Green-Beckham, who didn't play in last week's 27-22 loss to Washington after suffering an oblique contusion late in the Cincinnati game when he was drilled by linebacker Vontaze Burfict trying to catch a pass over the middle, says all of the right things when you talk to him. He talks about the importance of practicing hard and studying hard and knowing your technique and yada, yada, yada.
"I'm doing some good things," he said. "I totally understand the playbook. I'm out there getting more time, making plays. But I've got to continue to do those good things.
"As a receiver, you've always got to pay attention to the details and go back to the fundamentals. Playing this game, it comes down to technique and fundamentals. If our technique isn't better than theirs, we're going to lose."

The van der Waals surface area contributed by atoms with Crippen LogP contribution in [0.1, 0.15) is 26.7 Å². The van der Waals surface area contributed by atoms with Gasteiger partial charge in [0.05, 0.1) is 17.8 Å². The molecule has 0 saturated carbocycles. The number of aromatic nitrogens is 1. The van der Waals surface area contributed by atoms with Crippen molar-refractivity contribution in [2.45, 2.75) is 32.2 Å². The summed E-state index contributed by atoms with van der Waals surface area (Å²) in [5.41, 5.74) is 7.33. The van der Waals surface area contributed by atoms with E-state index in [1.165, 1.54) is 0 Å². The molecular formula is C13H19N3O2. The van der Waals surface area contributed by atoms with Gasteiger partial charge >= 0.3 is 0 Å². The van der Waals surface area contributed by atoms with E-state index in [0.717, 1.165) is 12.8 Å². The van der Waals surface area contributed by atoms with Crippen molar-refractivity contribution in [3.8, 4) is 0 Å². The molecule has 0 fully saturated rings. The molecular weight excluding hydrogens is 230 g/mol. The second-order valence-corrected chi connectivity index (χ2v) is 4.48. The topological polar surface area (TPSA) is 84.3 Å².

Green-Beckham currently is fourth on the team with 33 receptions, behind Matthews (65) and tight end Zach Ertz (57) and running back Darren Sproles (47).
The Eagles clearly are trying to get him more involved in the offense. He was targeted eight or more times in four of his last six games, including 10 times against both Green Bay and the Bengals. Fifteen of his 33 receptions have come in his last three games.
He's second on the Eagles in red-zone receptions (six) and is one of just three Eagles receivers with two or more red-zone touchdowns. Matthews has three. Ertz and Green-Beckham each have two.
So there would seem to be some reason for hope with the kid. Wide receiver is going to be a high priority for the Eagles this offseason. But I think the coaching staff still is intrigued enough in Green-Beckham's potential upside to see how much he can benefit from an offseason in the system.